By David Shepardson
WASHINGTON (Reuters) - President-elect Donald Trump will work to ensure there is "proper separation" between his business empire and his job as president of the United States, Vice President-elect Mike Pence said on Sunday, amid fresh concerns about conflict of interest following a meeting with Indian real estate executives.
Trump, who has said he planned to turn over handling of the Trump Organization to his adult children, has come under criticism for meeting on Tuesday with three Indian businessmen who are partners in a project to build a Trump-branded luxury apartment complex in Mumbai.
Pence said on the CBS program "Face the Nation" that Trump and his family would "work with the best legal minds in this country and create the proper separation from their business enterprise during his duties as president of the United States."
A photo of the three executives meeting with Trump was posted on Twitter. Indian newspapers reported last week that the business leaders talked with the Trump Organization about expanding the Trump branded projects in India.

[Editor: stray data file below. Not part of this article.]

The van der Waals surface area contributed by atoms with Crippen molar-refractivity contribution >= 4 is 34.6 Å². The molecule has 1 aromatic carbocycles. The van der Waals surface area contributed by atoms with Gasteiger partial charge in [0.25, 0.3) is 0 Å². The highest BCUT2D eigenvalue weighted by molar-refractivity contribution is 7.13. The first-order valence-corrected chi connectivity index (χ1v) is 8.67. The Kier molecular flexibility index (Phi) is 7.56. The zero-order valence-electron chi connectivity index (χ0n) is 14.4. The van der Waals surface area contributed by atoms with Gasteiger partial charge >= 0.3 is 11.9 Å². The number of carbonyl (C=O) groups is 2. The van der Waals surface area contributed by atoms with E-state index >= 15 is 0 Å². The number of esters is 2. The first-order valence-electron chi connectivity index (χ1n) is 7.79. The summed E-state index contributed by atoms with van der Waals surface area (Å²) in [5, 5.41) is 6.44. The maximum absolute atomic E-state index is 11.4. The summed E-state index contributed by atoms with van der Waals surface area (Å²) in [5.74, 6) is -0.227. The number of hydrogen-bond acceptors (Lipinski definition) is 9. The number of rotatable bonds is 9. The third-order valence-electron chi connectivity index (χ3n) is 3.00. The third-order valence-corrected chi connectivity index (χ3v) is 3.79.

Incoming White House chief of staff Reince Priebus, speaking on CNN's "State of the Union" program, said Trump would comply with all laws and have the White House counsel's office "review all of these things."
"And we will have every 'I' dotted and every 'T' crossed, and I can assure the American people that there wouldn't be any wrongdoing, or any sort of undue influence over any decision-making," Priebus said.
Trump, who takes office on Jan. 20, has said his businesses will be overseen by his three grown children, Donald Trump Jr., Ivanka Trump and Eric Trump.
Priebus was asked if it was appropriate for family members to sit in on official meetings after Ivanka Trump attended her father's meeting with Japanese Prime Minister Shinzo Abe on Thursday.
"Donald Trump has been very clear from the very beginning that his family is very important to him," Priebus said on CNN.
(Reporting by David Shepardson Additional reporting by Steve Holland in Bedminster, N.J. and Toni Clarke in Washington; Editing by Caren Bohan and Mary Milliken)